How Does Optical Character Recognition (OCR) Work?

OCR is growing in use and applications today. So, how exactly does it work?

Students, writers, and businesses; these are the three most common people with OCR use in their everyday life. Students need it for studying, writers need it for work, and businesses need it for automation and data storage.

But, all of them need it to improve their work efficiency, and that’s why this market is projected to be worth around $70 billion by 2030. Extensive usage and growing requirements push people to use OCR to convert valuable data into editable text formation.

So, how does it all work? What drives OCR? The answer lies within its abbreviation, aka optical character recognition. Then, the added use of AI in recent years has made it even more capable, with the latest tech dubbed as “intelligent character recognition.”

So, let’s find out how it all works:

Defining OCR

Optical character recognition’s early idea was developed by Gustav Tauschek for a device that can read for blind people. Later on, this technology kept evolving until American inventors made some drastic changes to the technology in 1974.

Then finally, in 2000, OCR became a service known as WebOCR, which helped translate and turn the text into readable/editable text. This is the OCR we know today, and since then, it has made its way into computer programs like Adobe & Google Docs and mobile phone apps.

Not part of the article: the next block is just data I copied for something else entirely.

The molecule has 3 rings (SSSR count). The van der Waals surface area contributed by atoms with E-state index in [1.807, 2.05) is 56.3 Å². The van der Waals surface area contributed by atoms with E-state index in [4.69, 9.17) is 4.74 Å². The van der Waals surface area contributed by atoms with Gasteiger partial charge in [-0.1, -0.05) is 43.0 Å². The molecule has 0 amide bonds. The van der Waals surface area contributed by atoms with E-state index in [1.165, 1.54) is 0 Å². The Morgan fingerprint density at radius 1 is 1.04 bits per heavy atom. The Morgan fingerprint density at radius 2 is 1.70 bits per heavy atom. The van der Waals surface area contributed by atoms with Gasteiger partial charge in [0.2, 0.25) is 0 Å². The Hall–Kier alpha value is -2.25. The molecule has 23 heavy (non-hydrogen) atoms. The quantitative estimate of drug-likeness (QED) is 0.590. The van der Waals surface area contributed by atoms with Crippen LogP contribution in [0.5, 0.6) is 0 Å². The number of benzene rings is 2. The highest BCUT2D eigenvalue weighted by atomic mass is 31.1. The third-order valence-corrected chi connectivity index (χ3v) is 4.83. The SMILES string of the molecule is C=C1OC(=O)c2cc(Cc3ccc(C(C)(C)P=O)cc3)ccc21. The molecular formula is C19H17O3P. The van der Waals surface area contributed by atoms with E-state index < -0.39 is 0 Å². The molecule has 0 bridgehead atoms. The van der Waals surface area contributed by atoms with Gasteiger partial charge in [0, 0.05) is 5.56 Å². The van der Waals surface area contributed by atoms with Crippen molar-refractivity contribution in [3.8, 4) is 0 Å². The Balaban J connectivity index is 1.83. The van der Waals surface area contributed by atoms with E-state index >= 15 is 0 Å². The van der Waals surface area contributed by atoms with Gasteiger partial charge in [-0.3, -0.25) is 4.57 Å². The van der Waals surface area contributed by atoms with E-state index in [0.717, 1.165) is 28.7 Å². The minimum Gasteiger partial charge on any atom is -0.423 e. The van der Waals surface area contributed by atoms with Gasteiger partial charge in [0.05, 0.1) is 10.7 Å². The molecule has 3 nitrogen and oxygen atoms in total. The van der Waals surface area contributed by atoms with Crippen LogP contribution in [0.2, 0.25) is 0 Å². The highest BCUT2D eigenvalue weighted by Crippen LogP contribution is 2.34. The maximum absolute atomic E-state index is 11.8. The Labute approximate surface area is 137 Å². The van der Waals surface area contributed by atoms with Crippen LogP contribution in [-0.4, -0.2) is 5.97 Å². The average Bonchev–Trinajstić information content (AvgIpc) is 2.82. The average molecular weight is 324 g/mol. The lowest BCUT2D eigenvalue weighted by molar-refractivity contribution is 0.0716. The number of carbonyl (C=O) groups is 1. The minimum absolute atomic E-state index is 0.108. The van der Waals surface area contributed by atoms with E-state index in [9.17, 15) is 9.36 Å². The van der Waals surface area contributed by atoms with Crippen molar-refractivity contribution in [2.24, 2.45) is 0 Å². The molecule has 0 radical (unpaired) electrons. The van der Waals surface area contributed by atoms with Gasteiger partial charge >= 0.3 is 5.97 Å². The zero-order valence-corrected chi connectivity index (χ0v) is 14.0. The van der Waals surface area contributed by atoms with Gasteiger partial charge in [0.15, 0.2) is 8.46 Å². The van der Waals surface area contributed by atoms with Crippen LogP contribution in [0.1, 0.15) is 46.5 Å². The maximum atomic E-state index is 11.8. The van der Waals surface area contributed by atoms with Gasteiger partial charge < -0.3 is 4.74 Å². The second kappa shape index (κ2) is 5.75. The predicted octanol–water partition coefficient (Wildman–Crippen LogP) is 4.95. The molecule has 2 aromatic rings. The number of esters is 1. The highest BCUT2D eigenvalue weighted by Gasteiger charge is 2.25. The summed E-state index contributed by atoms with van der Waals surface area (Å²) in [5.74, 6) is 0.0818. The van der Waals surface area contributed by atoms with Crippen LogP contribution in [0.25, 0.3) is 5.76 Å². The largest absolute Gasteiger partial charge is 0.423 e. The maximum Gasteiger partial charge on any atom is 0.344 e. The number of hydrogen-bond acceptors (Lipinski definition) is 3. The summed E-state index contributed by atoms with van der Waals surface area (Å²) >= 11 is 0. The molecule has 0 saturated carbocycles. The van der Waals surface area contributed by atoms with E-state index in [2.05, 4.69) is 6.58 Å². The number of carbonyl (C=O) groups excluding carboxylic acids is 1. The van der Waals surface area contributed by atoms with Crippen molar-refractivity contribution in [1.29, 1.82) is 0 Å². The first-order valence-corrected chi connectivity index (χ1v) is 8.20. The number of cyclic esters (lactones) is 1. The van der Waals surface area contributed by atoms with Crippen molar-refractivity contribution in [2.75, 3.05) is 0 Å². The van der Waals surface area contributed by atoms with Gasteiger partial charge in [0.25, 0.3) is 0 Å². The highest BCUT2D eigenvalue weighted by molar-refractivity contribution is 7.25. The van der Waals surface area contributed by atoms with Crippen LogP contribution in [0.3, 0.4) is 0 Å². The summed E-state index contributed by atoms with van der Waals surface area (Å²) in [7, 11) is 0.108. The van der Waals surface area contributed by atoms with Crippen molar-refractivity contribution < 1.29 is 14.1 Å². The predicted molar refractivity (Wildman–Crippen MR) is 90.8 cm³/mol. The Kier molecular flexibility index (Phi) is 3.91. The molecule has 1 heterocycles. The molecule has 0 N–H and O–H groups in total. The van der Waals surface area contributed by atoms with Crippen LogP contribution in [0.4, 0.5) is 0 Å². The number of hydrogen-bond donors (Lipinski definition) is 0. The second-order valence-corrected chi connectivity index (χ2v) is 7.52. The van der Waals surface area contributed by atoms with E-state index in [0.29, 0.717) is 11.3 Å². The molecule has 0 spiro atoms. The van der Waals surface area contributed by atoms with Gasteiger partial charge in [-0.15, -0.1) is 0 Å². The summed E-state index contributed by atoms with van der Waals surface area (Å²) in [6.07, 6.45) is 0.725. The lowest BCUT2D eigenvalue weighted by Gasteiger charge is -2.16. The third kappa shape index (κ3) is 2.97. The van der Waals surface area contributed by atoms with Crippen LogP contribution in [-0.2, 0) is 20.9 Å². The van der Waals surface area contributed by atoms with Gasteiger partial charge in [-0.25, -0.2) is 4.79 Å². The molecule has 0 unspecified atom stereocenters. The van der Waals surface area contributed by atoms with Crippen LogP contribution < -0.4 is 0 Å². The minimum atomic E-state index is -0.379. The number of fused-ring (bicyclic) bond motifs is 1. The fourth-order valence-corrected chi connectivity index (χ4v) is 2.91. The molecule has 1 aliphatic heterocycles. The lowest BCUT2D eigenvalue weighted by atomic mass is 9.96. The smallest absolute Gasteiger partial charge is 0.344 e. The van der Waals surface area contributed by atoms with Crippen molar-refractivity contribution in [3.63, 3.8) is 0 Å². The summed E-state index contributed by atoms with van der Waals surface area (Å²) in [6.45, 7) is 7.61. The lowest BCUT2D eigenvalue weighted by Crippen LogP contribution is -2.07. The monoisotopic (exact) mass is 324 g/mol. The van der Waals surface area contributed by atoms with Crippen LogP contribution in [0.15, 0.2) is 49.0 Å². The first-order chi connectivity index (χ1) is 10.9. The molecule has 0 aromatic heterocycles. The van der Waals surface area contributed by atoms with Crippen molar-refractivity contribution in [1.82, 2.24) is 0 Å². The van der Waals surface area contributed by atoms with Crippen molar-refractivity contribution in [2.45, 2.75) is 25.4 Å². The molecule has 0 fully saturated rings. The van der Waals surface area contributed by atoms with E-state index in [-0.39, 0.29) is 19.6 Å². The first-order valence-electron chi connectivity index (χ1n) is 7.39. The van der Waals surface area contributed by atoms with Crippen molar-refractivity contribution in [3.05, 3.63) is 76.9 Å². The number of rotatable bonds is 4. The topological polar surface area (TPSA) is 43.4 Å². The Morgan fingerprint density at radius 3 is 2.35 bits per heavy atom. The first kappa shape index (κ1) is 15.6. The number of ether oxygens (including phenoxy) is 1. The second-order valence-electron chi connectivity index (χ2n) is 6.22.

And today, tools like Ocronline.info is the primary/go-to tool for writers, businesses, and marketers around the globe.

How Does OCR Work?

The working of OCR isn’t difficult to understand. As the title suggests, Optical Character Recognition recognizes each character present in a paper and then recognizes it accordingly. The job of OCR is to read individual characters present in a paper.

This way, the technology pushes to read through various evolved versions of itself, which we’ll talk about in a bit. Then, the OCR tool turns the text into NLP to help the machine learn the human language(s).

(Also Read: How to Extract Text from Hand-written Images Using OCR)

After that, it scans thoroughly and turns the scanned document into the editable text until you see the result.

5 Main Types Of OCR Used Today

In order to understand just how OCR works, it’s imperative that we understand its various types as well. Therefore, to help your understanding of the latest and evolved OCR like OCROnline.info, here are the 5 main types of OCR that tools employ:

1.    Intelligent Word Recognition

Intelligent word recognition or IWR is the primary technology used in today’s OCR tools. It’s a blend of classic OCR and artificial intelligence. Since it thoroughly recognizes even crude text such as handwritten. Moreover, it extracts machine or typewritten text without any hassle.

2.    Intelligent Character Recognition

Intelligent character recognition is more or less the same as IWR, except it reads each character. This is the closest relative to its predecessor OCR, as it recognizes each character with the help of AI. This is viable in reading crude texts, mainly handwritten or unreadable ones.